Not really that simple – the pipe has to have proper straightness and internal profile, or else it’s not going to work.

          • Dylan

            If electromagnetic systems were as simple or simpler than steam to build and repair, I think we would have skipped steam engines a century or so ago. ;)

    • blight_

      Old muskets could be reloaded with gravel. Anyone want to venture a guess on how susceptible firearms are to running out of bullets?

      Old cannons could be fired by sending the enemy’s shot back at them and using books as wadding. Oh, for the old days…!

    • Actually, steam can be just as dangerous. If you ever seen a steam railroad engine explode it is pretty significant. I think both systems leave little room for battle damage repair we enjoyed in WW II. Having two sets of cats is the redundancy in the system.

  • Virgil Cuttaway

    The Chinese are working on similar technology. They’ve either stole the technology or working on it concurrently with US efforts. I bet they stole the tech.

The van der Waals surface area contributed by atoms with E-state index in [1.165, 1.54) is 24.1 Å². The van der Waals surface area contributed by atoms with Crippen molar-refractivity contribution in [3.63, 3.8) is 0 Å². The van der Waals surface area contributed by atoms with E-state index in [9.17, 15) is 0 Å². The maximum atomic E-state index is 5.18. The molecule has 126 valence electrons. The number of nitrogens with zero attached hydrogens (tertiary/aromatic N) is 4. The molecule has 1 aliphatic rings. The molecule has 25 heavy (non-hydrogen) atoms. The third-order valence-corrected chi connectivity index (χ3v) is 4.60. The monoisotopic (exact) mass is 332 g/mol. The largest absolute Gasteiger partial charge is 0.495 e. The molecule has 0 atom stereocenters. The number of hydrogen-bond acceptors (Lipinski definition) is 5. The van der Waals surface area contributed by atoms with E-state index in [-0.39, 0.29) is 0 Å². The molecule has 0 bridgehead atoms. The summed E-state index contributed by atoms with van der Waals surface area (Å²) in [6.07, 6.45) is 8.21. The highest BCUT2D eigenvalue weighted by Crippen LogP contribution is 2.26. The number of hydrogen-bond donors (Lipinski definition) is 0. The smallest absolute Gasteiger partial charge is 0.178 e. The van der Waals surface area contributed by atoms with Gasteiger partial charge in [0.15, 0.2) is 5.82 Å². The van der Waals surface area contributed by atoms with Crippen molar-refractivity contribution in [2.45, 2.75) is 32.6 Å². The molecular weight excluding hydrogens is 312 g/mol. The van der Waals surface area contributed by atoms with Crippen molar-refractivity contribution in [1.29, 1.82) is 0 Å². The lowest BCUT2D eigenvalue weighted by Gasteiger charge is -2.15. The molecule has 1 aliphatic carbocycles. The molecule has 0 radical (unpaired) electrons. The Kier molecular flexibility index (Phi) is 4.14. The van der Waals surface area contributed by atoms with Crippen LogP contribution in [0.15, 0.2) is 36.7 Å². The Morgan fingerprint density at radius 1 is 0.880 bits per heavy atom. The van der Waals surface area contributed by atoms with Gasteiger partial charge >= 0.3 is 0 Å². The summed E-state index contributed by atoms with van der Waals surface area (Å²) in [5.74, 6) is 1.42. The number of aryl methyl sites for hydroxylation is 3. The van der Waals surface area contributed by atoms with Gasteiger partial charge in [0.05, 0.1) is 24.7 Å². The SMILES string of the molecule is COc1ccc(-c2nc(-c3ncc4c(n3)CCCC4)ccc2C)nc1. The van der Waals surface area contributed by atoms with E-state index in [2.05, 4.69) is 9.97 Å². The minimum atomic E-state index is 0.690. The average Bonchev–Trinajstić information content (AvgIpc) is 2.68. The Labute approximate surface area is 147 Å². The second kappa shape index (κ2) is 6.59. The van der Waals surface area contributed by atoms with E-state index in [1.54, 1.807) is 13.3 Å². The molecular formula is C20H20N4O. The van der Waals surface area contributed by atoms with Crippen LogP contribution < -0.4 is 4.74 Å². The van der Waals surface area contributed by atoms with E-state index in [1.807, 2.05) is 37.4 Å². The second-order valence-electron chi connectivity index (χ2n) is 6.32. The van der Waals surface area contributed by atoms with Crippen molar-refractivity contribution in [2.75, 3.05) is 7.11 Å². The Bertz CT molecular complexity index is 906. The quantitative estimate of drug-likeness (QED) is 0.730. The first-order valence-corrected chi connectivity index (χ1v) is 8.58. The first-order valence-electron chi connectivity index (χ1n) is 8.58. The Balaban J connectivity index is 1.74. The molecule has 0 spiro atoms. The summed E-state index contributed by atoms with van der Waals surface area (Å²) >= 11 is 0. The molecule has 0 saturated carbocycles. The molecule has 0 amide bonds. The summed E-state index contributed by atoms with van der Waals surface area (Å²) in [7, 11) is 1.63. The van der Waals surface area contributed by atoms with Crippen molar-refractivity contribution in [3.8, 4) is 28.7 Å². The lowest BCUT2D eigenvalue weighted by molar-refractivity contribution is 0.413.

• blight_

    “As you may know we’ve changed the make-up of the carrier wing over the years. We’re getting to an air wing that requires higher energy launches”

    Translation: Our aircraft are getting heavier.

    • 009

      Or our pilots are getting heavy.LOL

    • John

      Not really. A-3D, F-14, A-6E and EA-6B were all heavy, often going over 60,000 on takeoff. The A-6’s were so heavy they sometimes launched them almost fuel empty then tanked them up to max for the trip to the beach. FA-18s, even the Superhornets, are not heavier than F-14s and A-6s.

      • blight_

        “The A-6’s were so heavy they sometimes launched them almost fuel empty then tanked them up to max for the trip to the beach”

        Wow, some things never change.

        Looks like the Super Hornet and the A-6 probably carry the same effective payload. A-6 at 25 kpounds empty, Super Hornet at 32 kpounds empty.

  • anthony

    Stay on the positive side it works!

  • Dfens

    Wow, this is so high tech. Maybe if they’d taken a cue from the RC glider industry we’d have had electric launch decades ago: Of course, that would defeat the real purpose of this device which is to get plenty of money in the hands of people who deserve it so very little.

    • xXTomcatXx

      I don’t believe you understand what EMALS does. EMALS isn’t a winch. It’s basically rail gun where the projectile in this case is the shuttle that accelerates the aircraft. A winch would be ineffective for this sort of work considering the the massive forces seen on a system that has to launch a large aircraft.